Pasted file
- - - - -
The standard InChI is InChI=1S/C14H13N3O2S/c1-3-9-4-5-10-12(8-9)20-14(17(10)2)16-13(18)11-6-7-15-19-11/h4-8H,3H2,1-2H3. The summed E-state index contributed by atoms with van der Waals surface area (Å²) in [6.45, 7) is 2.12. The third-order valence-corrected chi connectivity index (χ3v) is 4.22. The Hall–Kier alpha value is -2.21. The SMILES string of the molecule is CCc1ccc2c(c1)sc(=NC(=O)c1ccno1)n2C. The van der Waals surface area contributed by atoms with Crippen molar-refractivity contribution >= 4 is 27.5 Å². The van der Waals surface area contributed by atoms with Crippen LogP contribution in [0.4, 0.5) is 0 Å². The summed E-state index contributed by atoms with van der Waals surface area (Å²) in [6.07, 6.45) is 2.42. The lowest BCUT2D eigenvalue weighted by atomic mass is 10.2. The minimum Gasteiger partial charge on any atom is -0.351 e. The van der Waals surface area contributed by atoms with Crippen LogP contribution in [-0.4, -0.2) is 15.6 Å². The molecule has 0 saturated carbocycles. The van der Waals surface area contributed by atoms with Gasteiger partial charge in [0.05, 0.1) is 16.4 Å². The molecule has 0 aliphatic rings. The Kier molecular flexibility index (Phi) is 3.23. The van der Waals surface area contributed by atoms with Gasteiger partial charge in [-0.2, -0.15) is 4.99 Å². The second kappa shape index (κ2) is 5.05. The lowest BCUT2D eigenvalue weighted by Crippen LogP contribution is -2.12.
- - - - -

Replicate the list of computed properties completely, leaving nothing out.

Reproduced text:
The standard InChI is InChI=1S/C14H13N3O2S/c1-3-9-4-5-10-12(8-9)20-14(17(10)2)16-13(18)11-6-7-15-19-11/h4-8H,3H2,1-2H3. The summed E-state index contributed by atoms with van der Waals surface area (Å²) in [6.45, 7) is 2.12. The third-order valence-corrected chi connectivity index (χ3v) is 4.22. The Hall–Kier alpha value is -2.21. The SMILES string of the molecule is CCc1ccc2c(c1)sc(=NC(=O)c1ccno1)n2C. The van der Waals surface area contributed by atoms with Crippen molar-refractivity contribution >= 4 is 27.5 Å². The van der Waals surface area contributed by atoms with Crippen LogP contribution in [0.4, 0.5) is 0 Å². The summed E-state index contributed by atoms with van der Waals surface area (Å²) in [6.07, 6.45) is 2.42. The lowest BCUT2D eigenvalue weighted by atomic mass is 10.2. The minimum Gasteiger partial charge on any atom is -0.351 e. The van der Waals surface area contributed by atoms with Crippen LogP contribution in [-0.4, -0.2) is 15.6 Å². The molecule has 0 saturated carbocycles. The van der Waals surface area contributed by atoms with Gasteiger partial charge in [0.05, 0.1) is 16.4 Å². The molecule has 0 aliphatic rings. The Kier molecular flexibility index (Phi) is 3.23. The van der Waals surface area contributed by atoms with Gasteiger partial charge in [-0.2, -0.15) is 4.99 Å². The second kappa shape index (κ2) is 5.05. The lowest BCUT2D eigenvalue weighted by Crippen LogP contribution is -2.12.